Sea Level Rise Worst In Thousands Of Years
Sea levels are rising faster now than at any point in the past 28 centuries. That’s according to a study released in February 2016 that states with 95 percent certainty that the rise in ocean levels in the 20th century was greater than any time over the past 2,800 years. Fortunately, humans can still do something about this threat to our coastlines.
What This Sea Level Rise Measured
Sea levels rose and fell many times over the past 2,800 years. However, scientists note that the elevated water levels occurred faster from 1900 to 2000. During that span, oceans rose a total of 5.5 inches. NASA estimates sea levels currently rise an average of 0.13 inches per year. At this rate, coastal areas may see rises of 13 inches in the 21st Century, but that’s only if ice melting at the poles doesn’t accelerate.
A second study, published the same day as the first, said that Earth could see as much as 4 feet of water rise from the oceans by 2100 at the current rate of ice melt. This second study doesn’t take into account the complete collapse of huge glaciers in Antarctica or Greenland. Scientists believe the oceans rise due to unprecedented spikes in global temperatures over the past 100 years.
Already Seeing Effects
Some coastal areas of the United States are already seeing some effects of rising sea levels. Cities such as Miami, Florida, Charleston, South Carolina, and Norfolk, Virginia, report greater flooding during times of high tides. An extra 1 or 2 feet of saltwater can kill plants, flood roads, and clog storm drains.
Some tidal floods cut off islands from the mainland, thereby stranding residents. For example, tidal gauges in Annapolis, Maryland, noted 32 days of flooding from 1955 to 1964. From 2005 to 2014, those same gauges measured 394 days of flooding. Flooding has also become worse in the Florida Keys and in South Carolina. These types of nuisance floods have already cost hundreds of millions of dollars in damage in Miami alone.
In the future, saltwater could destroy agricultural lands, contaminate freshwater aquifers humans use for drinking water, and erode coastal wetlands. Rising sea levels may destroy habitats and force wildlife to relocate.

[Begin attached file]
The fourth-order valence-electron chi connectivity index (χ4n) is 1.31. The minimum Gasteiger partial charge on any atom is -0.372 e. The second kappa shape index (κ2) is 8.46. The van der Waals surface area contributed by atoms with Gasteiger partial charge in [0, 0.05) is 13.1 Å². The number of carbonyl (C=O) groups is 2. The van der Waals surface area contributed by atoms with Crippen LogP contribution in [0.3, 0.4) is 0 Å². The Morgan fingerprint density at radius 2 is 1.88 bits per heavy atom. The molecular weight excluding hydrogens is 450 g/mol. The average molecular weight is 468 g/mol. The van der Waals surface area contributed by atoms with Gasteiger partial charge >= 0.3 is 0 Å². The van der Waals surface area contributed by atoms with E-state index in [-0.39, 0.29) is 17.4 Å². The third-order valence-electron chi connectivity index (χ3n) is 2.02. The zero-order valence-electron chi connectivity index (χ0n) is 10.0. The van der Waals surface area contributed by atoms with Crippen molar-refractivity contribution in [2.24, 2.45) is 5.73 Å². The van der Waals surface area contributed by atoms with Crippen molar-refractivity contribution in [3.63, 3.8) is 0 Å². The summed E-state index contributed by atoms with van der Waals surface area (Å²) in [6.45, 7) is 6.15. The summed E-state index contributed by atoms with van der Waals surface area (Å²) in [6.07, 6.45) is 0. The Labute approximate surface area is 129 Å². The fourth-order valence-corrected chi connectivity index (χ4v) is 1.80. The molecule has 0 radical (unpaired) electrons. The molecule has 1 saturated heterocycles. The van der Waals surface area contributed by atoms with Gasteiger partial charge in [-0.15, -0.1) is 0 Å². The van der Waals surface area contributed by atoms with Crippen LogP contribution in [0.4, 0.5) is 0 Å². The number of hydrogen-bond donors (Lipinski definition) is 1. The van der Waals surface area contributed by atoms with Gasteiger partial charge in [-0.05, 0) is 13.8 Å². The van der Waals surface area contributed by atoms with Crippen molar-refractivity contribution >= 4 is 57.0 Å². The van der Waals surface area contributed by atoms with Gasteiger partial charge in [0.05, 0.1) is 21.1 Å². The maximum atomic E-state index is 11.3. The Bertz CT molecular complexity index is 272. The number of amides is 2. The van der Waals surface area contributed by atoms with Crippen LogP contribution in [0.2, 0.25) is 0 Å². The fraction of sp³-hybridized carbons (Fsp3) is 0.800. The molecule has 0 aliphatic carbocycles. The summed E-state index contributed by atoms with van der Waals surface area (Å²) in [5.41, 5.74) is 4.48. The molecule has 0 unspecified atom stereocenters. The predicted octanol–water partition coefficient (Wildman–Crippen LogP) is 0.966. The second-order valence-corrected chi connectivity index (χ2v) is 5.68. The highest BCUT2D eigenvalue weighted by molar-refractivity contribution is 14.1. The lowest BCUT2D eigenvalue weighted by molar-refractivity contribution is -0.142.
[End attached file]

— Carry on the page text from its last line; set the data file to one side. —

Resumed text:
How Do We Stop This?
Luckily, humans can still slow or even stop the rise in ocean levels. One of the best things humans can do is limit carbon emissions from burning fossil fuels. Individuals can do this on a daily basis. Consumers can buy cars with greater fuel economy to lower carbon emissions. Commuters can also take public transit, ride bicycles, or walk instead of drive. All of these things lessen the amount of vehicle exhaust in the atmosphere due to burning gasoline.
Everyone can do things at home as well. Homeowners and businesses can make buildings more energy efficient by plugging any air leaks, installing better insulation, and weatherizing buildings. Appliances with the Energy Star label are more energy-efficient models, and compact fluorescent light bulbs use less electricity than incandescent bulbs. Using less energy at home means utilities burn less coal to produce electricity. If these floods are just nuisances now, researchers believe they could become worse in the future, but individuals making lifestyle changes can help reduce the impact of our rising sea levels.
Still not convinced? Learn more about how the melting ice in Greenland may hasten the rise of sea levels if rapid melting doesn’t stop.